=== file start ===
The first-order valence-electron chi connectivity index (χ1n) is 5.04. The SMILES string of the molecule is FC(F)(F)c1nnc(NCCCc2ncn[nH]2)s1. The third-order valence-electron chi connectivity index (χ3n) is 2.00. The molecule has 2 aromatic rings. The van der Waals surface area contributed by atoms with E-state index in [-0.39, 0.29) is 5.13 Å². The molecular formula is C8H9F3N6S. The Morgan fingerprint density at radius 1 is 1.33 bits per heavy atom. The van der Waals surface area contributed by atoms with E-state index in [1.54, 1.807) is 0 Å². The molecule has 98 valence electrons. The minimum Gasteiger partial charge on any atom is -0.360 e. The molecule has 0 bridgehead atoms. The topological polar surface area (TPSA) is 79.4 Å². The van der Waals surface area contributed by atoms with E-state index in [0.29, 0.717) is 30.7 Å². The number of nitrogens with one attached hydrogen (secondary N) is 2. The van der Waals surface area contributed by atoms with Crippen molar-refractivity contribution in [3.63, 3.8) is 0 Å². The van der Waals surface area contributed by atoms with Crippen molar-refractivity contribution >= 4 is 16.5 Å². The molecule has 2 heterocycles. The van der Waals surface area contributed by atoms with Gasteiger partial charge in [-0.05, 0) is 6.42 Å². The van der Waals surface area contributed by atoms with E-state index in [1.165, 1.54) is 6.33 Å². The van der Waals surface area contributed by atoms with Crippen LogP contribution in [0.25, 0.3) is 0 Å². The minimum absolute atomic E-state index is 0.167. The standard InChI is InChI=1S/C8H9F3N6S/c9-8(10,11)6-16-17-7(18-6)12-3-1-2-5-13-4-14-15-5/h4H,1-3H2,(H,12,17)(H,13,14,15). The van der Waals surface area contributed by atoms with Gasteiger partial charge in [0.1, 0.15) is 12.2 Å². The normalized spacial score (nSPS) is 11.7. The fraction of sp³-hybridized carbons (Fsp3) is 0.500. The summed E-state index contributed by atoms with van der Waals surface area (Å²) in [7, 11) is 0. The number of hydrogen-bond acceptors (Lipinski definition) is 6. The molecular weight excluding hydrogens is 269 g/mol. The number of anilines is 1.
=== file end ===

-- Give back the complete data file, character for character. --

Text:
The first-order valence-electron chi connectivity index (χ1n) is 5.04. The SMILES string of the molecule is FC(F)(F)c1nnc(NCCCc2ncn[nH]2)s1. The third-order valence-electron chi connectivity index (χ3n) is 2.00. The molecule has 2 aromatic rings. The van der Waals surface area contributed by atoms with E-state index in [-0.39, 0.29) is 5.13 Å². The molecular formula is C8H9F3N6S. The Morgan fingerprint density at radius 1 is 1.33 bits per heavy atom. The van der Waals surface area contributed by atoms with E-state index in [1.54, 1.807) is 0 Å². The molecule has 98 valence electrons. The minimum Gasteiger partial charge on any atom is -0.360 e. The molecule has 0 bridgehead atoms. The topological polar surface area (TPSA) is 79.4 Å². The van der Waals surface area contributed by atoms with E-state index in [0.29, 0.717) is 30.7 Å². The number of nitrogens with one attached hydrogen (secondary N) is 2. The van der Waals surface area contributed by atoms with Crippen molar-refractivity contribution in [3.63, 3.8) is 0 Å². The van der Waals surface area contributed by atoms with Crippen molar-refractivity contribution >= 4 is 16.5 Å². The molecule has 2 heterocycles. The van der Waals surface area contributed by atoms with Gasteiger partial charge in [-0.05, 0) is 6.42 Å². The van der Waals surface area contributed by atoms with E-state index in [1.165, 1.54) is 6.33 Å². The van der Waals surface area contributed by atoms with Crippen LogP contribution in [0.25, 0.3) is 0 Å². The minimum absolute atomic E-state index is 0.167. The standard InChI is InChI=1S/C8H9F3N6S/c9-8(10,11)6-16-17-7(18-6)12-3-1-2-5-13-4-14-15-5/h4H,1-3H2,(H,12,17)(H,13,14,15). The van der Waals surface area contributed by atoms with Gasteiger partial charge in [0.1, 0.15) is 12.2 Å². The normalized spacial score (nSPS) is 11.7. The fraction of sp³-hybridized carbons (Fsp3) is 0.500. The summed E-state index contributed by atoms with van der Waals surface area (Å²) in [7, 11) is 0. The number of hydrogen-bond acceptors (Lipinski definition) is 6. The molecular weight excluding hydrogens is 269 g/mol. The number of anilines is 1.